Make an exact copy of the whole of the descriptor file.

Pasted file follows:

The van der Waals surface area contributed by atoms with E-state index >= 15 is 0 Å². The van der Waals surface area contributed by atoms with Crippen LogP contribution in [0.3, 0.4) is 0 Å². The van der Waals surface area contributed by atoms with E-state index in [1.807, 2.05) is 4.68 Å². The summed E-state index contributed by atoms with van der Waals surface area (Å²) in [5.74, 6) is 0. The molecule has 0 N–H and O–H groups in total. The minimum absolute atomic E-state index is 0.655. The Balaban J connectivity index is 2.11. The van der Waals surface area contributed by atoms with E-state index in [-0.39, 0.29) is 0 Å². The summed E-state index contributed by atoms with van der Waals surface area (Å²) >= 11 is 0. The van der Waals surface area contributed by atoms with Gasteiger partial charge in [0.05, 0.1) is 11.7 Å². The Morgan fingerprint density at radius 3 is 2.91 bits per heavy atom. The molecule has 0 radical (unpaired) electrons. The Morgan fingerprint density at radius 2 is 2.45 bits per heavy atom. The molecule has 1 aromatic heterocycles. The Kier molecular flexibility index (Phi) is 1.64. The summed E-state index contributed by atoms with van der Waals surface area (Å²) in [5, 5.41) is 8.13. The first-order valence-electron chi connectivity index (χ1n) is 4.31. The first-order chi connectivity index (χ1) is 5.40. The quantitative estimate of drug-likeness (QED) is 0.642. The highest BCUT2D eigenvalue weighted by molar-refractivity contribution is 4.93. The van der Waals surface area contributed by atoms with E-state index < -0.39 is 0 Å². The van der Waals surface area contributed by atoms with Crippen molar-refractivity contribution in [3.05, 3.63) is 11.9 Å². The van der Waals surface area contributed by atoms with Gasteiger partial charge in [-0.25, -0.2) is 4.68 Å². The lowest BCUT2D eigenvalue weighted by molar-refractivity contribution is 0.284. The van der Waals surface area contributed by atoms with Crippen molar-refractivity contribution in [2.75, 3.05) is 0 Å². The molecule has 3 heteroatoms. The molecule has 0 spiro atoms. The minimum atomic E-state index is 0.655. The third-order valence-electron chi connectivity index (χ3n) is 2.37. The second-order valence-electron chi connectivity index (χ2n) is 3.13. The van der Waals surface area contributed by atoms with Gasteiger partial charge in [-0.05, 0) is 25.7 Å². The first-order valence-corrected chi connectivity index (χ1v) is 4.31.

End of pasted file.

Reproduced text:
The van der Waals surface area contributed by atoms with E-state index >= 15 is 0 Å². The van der Waals surface area contributed by atoms with Crippen LogP contribution in [0.3, 0.4) is 0 Å². The van der Waals surface area contributed by atoms with E-state index in [1.807, 2.05) is 4.68 Å². The summed E-state index contributed by atoms with van der Waals surface area (Å²) in [5.74, 6) is 0. The molecule has 0 N–H and O–H groups in total. The minimum absolute atomic E-state index is 0.655. The Balaban J connectivity index is 2.11. The van der Waals surface area contributed by atoms with E-state index in [-0.39, 0.29) is 0 Å². The summed E-state index contributed by atoms with van der Waals surface area (Å²) >= 11 is 0. The van der Waals surface area contributed by atoms with Gasteiger partial charge in [0.05, 0.1) is 11.7 Å². The Morgan fingerprint density at radius 3 is 2.91 bits per heavy atom. The molecule has 0 radical (unpaired) electrons. The Morgan fingerprint density at radius 2 is 2.45 bits per heavy atom. The molecule has 1 aromatic heterocycles. The Kier molecular flexibility index (Phi) is 1.64. The summed E-state index contributed by atoms with van der Waals surface area (Å²) in [5, 5.41) is 8.13. The first-order valence-electron chi connectivity index (χ1n) is 4.31. The first-order chi connectivity index (χ1) is 5.40. The quantitative estimate of drug-likeness (QED) is 0.642. The highest BCUT2D eigenvalue weighted by molar-refractivity contribution is 4.93. The van der Waals surface area contributed by atoms with E-state index < -0.39 is 0 Å². The van der Waals surface area contributed by atoms with Crippen molar-refractivity contribution in [3.05, 3.63) is 11.9 Å². The van der Waals surface area contributed by atoms with Gasteiger partial charge in [-0.25, -0.2) is 4.68 Å². The lowest BCUT2D eigenvalue weighted by molar-refractivity contribution is 0.284. The van der Waals surface area contributed by atoms with Crippen molar-refractivity contribution in [2.75, 3.05) is 0 Å². The molecule has 3 heteroatoms. The molecule has 0 spiro atoms. The minimum atomic E-state index is 0.655. The third-order valence-electron chi connectivity index (χ3n) is 2.37. The second-order valence-electron chi connectivity index (χ2n) is 3.13. The van der Waals surface area contributed by atoms with Gasteiger partial charge in [-0.05, 0) is 25.7 Å². The first-order valence-corrected chi connectivity index (χ1v) is 4.31.